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Salif Keita: Papa

Salif Keita, the musical wonder from Mali, is no stranger to cross-cultural ventures, and has often gotten away with it, musical wits intact. On his new one, Papa (Metro Blue 99090; 51:24), New Yorkers get in on the act, and it’s mostly a successful marriage, or at least an interesting variation on the theme of Keita’s discography.

Of course, the center holds because of the name on the marquee: Keita’s clarion call voice, a commanding and nuanced sound unique in the world of music, grabs your ear from the first track, “Bolon.” The American musician list includes guitarist Vernon Reid, also a co-producer alongside Keita, who plays chattering linear parts as well as bits of crunchy-toned riffing. And wait, isn’t that Grace Jones in the crannies, sprinkling coloristic soul howls behind the leader? We also hear keyboardist John Medeski, and kit drummers Ben Perowski and Curtis Watts, who lay down back-beaten grooves closer in nature to post-R&B than Afro-pop.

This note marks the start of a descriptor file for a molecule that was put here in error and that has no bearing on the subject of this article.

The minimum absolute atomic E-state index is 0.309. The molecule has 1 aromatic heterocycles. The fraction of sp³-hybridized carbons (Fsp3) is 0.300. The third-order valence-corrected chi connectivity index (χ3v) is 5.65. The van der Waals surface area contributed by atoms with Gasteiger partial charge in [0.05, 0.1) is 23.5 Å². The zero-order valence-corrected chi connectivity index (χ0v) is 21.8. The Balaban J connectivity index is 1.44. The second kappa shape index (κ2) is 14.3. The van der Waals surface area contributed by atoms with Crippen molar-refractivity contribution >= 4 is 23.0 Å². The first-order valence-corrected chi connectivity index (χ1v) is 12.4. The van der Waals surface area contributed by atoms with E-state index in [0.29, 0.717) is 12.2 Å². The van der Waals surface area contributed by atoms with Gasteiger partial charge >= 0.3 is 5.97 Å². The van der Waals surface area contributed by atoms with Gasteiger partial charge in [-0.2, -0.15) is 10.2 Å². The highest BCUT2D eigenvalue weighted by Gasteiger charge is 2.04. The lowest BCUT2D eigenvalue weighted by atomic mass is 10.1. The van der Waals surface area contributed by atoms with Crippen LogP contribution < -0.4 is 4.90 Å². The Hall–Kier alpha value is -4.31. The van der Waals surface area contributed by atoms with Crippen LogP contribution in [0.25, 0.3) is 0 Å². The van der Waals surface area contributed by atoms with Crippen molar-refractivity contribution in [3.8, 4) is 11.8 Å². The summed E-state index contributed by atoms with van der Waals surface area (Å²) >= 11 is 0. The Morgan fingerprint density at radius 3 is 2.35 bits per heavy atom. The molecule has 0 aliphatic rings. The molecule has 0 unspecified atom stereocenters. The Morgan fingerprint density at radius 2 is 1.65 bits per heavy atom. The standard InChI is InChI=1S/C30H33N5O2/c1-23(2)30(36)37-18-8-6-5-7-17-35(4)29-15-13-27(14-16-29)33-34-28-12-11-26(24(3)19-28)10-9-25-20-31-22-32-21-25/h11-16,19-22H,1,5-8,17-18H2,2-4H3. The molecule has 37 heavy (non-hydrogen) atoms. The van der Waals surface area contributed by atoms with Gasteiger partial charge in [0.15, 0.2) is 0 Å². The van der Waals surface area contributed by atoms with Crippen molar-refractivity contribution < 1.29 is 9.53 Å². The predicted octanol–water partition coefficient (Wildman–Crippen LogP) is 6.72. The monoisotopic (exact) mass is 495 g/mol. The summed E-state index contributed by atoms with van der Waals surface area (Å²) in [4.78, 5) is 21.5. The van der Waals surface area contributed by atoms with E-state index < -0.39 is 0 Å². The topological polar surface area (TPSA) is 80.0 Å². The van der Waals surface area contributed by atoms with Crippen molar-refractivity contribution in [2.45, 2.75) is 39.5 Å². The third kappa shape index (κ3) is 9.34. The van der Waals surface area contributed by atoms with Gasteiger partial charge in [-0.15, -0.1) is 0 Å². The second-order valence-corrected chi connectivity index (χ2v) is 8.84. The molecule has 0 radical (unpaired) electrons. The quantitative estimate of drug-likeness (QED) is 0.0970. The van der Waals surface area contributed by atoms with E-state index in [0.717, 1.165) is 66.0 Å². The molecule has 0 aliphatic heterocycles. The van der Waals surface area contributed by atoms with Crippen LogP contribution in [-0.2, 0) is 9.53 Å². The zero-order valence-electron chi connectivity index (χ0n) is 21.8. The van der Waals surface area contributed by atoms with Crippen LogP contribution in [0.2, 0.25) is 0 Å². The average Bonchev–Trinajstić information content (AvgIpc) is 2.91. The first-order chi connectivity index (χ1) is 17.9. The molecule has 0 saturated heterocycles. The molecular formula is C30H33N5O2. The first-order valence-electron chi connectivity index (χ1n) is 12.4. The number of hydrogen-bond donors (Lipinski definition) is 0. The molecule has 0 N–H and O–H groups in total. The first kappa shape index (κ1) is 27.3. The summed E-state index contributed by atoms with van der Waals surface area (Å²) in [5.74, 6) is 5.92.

The interest and cultural synthesis levels waver throughout the album, and at times, you want to write it off as an experiment that didn’t quite work, but it all seems to finally come together on “Together” (pardon pun), the closing tune. Here, a strangely permutated drum groove, a dreamy texture of looping guitar parts and feverish wash of vocal parts suggest a magical new musical dimension, out of Africa but manifested in the universe.

The album doesn’t have the cogent artistic thread or the one-two punch of Amen, his auspicious rendezvous with producer-guest player Joe Zawinul, but Papa contains enough intrigue to warrant attention. And, as the saying goes, Keita is one of those rare vocalists in the world-at-large who could inspire tears from singing out of the phone book.

Originally Published